A PARROT WITHOUT A NAME: The Search for the Last Unknown Birds on Earth by Don Stap

A PARROT WITHOUT A NAME: The Search for the Last Unknown Birds on Earth

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KIRKUS REVIEW

Back in the 1960's, John O'Neill, a graduate student at Louisiana State Univ. discovered several new species of birds in Peru, thus stunning a scientific community that believed all birds had long been identified. Since then, O'Neill (now coordinator of field studies at LSU) and protÉgÉ Ted Parker (now a research associate at LSU) have made numerous forays into the Peruvian wilderness to study and collect birds for the university. Here is a carefully detailed and eloquently written, if somewhat academic, account of their careers and expeditions. Accompanying these two experts on neotropical birds into remote Peruvian rain forests, Stap (Univ. of Central Florida) documents all of the daily doings of a team of researchers: the difficult treks upriver by canoe; the rigors of camp life; the ongoing collection, identification, and preparation of specimens to be studied; and the thrill of discovering a new species. There's much to learn here, about ornithology, rain forests, and the demands of field research. And the book should have a broad appeal among bird fanciers--though the realities of killing birds to study them may prove distasteful to some.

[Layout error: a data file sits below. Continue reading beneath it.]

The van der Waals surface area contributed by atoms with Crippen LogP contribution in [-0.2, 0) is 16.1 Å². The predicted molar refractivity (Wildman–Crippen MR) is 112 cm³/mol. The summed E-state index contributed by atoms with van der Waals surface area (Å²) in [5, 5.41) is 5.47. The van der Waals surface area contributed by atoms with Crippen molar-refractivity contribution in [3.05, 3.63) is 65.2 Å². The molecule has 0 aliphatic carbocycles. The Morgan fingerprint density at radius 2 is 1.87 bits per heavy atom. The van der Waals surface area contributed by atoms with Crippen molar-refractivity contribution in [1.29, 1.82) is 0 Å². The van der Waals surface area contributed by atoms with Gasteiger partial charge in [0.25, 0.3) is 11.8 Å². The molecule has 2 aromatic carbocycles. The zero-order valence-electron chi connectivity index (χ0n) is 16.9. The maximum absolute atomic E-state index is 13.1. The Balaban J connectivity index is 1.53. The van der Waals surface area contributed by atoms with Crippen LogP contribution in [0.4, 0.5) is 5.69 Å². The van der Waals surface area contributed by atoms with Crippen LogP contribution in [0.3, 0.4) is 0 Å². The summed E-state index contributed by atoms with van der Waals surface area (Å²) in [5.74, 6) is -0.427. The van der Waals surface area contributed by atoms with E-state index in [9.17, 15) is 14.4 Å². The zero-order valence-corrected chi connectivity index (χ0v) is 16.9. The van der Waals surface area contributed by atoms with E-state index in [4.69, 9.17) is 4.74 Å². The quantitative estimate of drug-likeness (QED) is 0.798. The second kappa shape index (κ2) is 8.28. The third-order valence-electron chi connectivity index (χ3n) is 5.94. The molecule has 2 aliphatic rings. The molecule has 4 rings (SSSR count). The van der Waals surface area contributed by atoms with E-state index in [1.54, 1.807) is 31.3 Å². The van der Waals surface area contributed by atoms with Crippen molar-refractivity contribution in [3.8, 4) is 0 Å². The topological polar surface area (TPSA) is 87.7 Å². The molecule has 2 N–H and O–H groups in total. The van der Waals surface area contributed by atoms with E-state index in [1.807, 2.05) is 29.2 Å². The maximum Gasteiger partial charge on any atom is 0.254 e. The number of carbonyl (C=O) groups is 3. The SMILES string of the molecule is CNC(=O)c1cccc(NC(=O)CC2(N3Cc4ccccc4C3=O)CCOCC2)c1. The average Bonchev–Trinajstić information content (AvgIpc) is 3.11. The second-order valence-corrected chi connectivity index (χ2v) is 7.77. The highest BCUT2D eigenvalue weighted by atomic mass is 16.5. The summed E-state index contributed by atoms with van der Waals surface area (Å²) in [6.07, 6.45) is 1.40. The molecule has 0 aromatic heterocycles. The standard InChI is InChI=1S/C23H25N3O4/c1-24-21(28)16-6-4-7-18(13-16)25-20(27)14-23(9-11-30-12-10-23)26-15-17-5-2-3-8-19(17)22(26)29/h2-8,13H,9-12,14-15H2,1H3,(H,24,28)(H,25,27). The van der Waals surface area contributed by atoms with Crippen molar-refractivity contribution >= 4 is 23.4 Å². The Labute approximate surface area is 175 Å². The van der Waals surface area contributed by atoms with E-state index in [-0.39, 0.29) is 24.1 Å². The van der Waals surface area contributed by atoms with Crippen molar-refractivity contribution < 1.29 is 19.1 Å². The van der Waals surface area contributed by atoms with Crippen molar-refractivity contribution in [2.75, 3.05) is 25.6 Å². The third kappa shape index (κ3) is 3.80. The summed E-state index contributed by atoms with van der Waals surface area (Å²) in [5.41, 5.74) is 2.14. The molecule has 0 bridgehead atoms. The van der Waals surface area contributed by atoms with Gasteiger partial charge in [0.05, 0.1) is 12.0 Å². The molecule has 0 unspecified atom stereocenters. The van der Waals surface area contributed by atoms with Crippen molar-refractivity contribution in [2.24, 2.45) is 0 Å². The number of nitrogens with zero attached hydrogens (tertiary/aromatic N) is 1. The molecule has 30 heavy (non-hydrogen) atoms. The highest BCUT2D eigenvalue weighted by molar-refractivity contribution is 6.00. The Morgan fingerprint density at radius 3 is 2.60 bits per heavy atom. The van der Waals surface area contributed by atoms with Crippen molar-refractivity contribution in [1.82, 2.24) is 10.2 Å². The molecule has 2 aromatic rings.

Pub Date: May 15th, 1990
Publisher: Knopf